NO LONGER OBSOLETE
Speaking almost a decade after Putin lambasted NATO and the United States at the Munich Security Conference in 2007, Russian Prime Minister Dmitry Medvedev returned to the same podium last year to lament that “we have slid back into a new Cold War.” But the current confrontation is very different from the actual Cold War, an ideological clash that extended to every part of the world. Huge armies were deployed on either side of the Iron Curtain, many thousands of nuclear weapons were ready to launch at a moment’s notice, and proxy wars were fought as far away as Africa, Asia, and Latin America. Today’s confrontation lacks the intensity, scale, and ideological divisiveness of that earlier, deadlier conflict.
Moreover, the biggest threat today is not a deliberate war, as it was then, but the possibility of miscalculation. One worry is that Russia might not believe that NATO would actually come to the defense of its most exposed allies—which is why strong statements of reassurance and commitment by all NATO countries, and not least the United States, are so vital. Improving the military capabilities and extending the forward presence of NATO forces are important signals of resolve, but they need to be backed by words that leave no doubt of the intention to use these forces to defend allies if they are attacked. That is why it was so important for U.S. President Donald Trump to publicly recognize the centrality of NATO’s Article 5 commitment to collective defense, which he did by noting, in April, that NATO is “no longer obsolete”—reversing his earlier claim that it was—and by explicitly stating, at a press conference in June, that he was “committing the United States to Article 5.”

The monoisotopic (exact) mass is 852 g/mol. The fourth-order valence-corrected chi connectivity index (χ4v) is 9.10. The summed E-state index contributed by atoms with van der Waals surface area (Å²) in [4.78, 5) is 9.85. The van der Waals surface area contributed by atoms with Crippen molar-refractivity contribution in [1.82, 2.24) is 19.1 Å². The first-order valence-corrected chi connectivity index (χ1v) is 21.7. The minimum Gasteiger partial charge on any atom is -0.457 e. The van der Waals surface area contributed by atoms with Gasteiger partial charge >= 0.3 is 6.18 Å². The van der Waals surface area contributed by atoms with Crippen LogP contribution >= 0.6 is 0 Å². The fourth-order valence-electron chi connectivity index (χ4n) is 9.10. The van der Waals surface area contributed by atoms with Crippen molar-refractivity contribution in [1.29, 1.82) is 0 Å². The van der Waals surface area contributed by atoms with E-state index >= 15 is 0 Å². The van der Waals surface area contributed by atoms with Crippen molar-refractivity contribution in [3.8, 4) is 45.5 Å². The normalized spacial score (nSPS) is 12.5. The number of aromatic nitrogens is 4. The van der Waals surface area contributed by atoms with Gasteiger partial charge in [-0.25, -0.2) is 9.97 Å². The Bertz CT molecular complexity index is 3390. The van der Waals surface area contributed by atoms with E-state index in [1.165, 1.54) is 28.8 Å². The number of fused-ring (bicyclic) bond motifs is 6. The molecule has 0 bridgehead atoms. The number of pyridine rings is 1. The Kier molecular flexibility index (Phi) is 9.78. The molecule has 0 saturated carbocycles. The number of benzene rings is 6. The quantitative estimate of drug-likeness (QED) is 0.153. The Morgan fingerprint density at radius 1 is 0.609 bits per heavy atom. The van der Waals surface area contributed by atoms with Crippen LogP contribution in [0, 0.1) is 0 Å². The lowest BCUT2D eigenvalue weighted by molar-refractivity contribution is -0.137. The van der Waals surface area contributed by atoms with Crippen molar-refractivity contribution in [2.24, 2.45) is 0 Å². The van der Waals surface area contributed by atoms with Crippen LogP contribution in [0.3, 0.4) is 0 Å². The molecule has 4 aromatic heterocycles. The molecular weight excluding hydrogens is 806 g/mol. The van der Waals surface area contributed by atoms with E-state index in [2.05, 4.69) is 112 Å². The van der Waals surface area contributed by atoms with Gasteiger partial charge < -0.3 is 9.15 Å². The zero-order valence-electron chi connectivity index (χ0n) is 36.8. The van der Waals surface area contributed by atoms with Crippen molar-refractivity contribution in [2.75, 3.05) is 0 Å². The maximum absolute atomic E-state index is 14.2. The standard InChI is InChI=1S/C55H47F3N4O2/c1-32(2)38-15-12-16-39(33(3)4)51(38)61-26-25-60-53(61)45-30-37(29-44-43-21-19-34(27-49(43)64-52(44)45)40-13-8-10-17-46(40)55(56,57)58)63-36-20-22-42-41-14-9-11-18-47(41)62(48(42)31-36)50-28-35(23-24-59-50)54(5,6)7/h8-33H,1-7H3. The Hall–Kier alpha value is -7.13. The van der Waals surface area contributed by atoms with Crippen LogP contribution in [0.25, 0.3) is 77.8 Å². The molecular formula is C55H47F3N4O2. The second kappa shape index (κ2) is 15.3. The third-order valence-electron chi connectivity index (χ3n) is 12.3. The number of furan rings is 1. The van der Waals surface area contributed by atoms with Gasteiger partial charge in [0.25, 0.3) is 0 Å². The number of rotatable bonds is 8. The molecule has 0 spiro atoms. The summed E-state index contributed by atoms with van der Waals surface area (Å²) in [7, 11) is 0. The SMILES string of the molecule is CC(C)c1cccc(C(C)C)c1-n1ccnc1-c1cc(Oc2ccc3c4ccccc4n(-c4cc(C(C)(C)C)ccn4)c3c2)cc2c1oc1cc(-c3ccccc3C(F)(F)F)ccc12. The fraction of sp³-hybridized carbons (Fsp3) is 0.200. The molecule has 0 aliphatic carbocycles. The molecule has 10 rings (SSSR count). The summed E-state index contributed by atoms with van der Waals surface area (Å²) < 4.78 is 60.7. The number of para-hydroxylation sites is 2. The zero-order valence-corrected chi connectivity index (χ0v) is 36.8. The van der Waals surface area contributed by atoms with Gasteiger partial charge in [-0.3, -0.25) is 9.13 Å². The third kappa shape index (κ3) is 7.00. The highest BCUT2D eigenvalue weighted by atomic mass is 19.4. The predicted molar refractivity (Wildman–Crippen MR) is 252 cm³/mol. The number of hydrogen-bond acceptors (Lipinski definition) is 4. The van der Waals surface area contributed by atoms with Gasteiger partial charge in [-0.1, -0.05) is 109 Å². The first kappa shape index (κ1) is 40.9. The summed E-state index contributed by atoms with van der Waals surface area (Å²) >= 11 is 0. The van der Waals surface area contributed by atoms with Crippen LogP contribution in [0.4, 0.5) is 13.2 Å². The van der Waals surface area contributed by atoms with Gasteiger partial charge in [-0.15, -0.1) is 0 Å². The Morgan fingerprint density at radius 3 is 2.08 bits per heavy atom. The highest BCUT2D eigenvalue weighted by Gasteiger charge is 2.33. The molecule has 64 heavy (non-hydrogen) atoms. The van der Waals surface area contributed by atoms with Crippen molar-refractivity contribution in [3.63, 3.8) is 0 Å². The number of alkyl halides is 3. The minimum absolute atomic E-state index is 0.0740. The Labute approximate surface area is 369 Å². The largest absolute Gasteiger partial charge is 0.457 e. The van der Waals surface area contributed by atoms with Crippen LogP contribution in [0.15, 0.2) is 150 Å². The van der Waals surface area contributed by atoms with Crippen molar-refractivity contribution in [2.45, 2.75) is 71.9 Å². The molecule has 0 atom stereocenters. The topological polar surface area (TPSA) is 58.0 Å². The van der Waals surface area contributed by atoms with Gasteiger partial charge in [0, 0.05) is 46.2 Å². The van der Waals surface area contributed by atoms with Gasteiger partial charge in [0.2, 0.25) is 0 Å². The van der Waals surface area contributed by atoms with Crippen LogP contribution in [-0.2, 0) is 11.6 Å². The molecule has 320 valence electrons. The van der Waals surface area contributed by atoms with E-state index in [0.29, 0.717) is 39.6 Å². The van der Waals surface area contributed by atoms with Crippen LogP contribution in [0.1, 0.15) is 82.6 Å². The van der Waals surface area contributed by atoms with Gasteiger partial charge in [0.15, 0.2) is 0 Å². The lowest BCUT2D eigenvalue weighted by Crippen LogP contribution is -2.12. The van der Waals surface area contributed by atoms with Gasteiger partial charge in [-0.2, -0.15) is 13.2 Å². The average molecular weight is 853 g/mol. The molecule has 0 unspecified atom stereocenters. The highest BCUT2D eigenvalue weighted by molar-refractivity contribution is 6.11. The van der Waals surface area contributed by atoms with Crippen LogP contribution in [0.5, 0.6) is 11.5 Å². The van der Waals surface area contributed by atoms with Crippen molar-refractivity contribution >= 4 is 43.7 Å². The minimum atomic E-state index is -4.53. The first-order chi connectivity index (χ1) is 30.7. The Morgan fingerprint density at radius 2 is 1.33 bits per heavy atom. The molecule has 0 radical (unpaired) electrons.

Another possible miscalculation could come from the failure of NATO or Russia to understand the other party’s true motives and intentions. Doubts are fed by snap military exercises involving large numbers of troops near borders, a lack of transparency in deployments, and dangerous military activities that simulate attacks and threaten the safety of opposing forces. At a time of rising tensions, actions like these contribute to an uncertain climate and increase the possibility of accidents and escalation.
Whatever the growing differences between Russia, the United States, and NATO, they all share one crucial common interest: avoiding a major war that no one wants. The most pressing priority is to encourage direct dialogue, at both the political and, especially, the military level. The NATO-Russia Council, forged in more optimistic times but still a body that brings Russia and all 29 NATO members together under one roof, is well suited to this task and can help devise rules and procedures that will reduce the likelihood of confrontation. Rising political tensions have sidelined the council and turned it into a venue for debating differences rather than finding common ground. Yet it provides a forum for discussing ways to increase transparency, build confidence, and ensure communication during crises, which are all necessary to avoid miscalculation and escalation.
Today, Russia poses a threat unlike any the United States and its allies have faced since the end of the Cold War. It is a challenge the United States and its European allies can meet only through unity and strength. If they fail to unite and bolster NATO’s defense capabilities, Europe’s future stability and security may well be imperiled.